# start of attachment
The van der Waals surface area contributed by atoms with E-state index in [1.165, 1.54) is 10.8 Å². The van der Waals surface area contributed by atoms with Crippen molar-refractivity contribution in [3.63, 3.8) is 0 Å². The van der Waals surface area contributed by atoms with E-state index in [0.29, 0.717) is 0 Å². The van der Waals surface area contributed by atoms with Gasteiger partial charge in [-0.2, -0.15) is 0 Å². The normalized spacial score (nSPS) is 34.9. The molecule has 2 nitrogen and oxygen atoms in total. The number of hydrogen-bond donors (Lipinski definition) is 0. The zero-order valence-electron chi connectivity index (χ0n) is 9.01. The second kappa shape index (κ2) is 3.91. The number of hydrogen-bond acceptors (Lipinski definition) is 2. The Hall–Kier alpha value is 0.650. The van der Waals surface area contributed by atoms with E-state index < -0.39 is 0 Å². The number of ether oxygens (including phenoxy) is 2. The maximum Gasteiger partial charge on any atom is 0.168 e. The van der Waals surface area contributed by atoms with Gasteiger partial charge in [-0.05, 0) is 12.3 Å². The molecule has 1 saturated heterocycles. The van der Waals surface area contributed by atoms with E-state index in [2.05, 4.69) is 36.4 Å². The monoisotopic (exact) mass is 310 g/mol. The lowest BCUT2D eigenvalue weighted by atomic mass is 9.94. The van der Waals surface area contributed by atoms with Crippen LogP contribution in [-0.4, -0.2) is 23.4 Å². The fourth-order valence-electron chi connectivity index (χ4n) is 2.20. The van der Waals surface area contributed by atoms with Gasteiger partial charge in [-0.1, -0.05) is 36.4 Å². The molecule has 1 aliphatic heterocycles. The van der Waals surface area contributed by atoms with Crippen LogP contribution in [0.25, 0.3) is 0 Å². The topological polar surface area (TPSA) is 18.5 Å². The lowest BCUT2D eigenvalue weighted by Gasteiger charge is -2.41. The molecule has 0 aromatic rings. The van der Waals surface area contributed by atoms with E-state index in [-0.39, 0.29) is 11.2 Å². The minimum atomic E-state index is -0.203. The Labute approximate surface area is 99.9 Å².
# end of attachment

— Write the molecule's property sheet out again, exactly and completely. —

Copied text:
The van der Waals surface area contributed by atoms with E-state index in [1.165, 1.54) is 10.8 Å². The van der Waals surface area contributed by atoms with Crippen molar-refractivity contribution in [3.63, 3.8) is 0 Å². The van der Waals surface area contributed by atoms with E-state index in [0.29, 0.717) is 0 Å². The van der Waals surface area contributed by atoms with Gasteiger partial charge in [-0.2, -0.15) is 0 Å². The normalized spacial score (nSPS) is 34.9. The molecule has 2 nitrogen and oxygen atoms in total. The number of hydrogen-bond donors (Lipinski definition) is 0. The zero-order valence-electron chi connectivity index (χ0n) is 9.01. The second kappa shape index (κ2) is 3.91. The number of hydrogen-bond acceptors (Lipinski definition) is 2. The Hall–Kier alpha value is 0.650. The van der Waals surface area contributed by atoms with E-state index < -0.39 is 0 Å². The number of ether oxygens (including phenoxy) is 2. The maximum Gasteiger partial charge on any atom is 0.168 e. The van der Waals surface area contributed by atoms with Gasteiger partial charge in [-0.05, 0) is 12.3 Å². The molecule has 1 saturated heterocycles. The van der Waals surface area contributed by atoms with E-state index in [2.05, 4.69) is 36.4 Å². The monoisotopic (exact) mass is 310 g/mol. The lowest BCUT2D eigenvalue weighted by atomic mass is 9.94. The van der Waals surface area contributed by atoms with Crippen LogP contribution in [-0.4, -0.2) is 23.4 Å². The fourth-order valence-electron chi connectivity index (χ4n) is 2.20. The van der Waals surface area contributed by atoms with Gasteiger partial charge in [-0.1, -0.05) is 36.4 Å². The molecule has 1 aliphatic heterocycles. The van der Waals surface area contributed by atoms with Crippen LogP contribution in [0.25, 0.3) is 0 Å². The topological polar surface area (TPSA) is 18.5 Å². The lowest BCUT2D eigenvalue weighted by Gasteiger charge is -2.41. The molecule has 0 aromatic rings. The van der Waals surface area contributed by atoms with E-state index in [-0.39, 0.29) is 11.2 Å². The minimum atomic E-state index is -0.203. The Labute approximate surface area is 99.9 Å².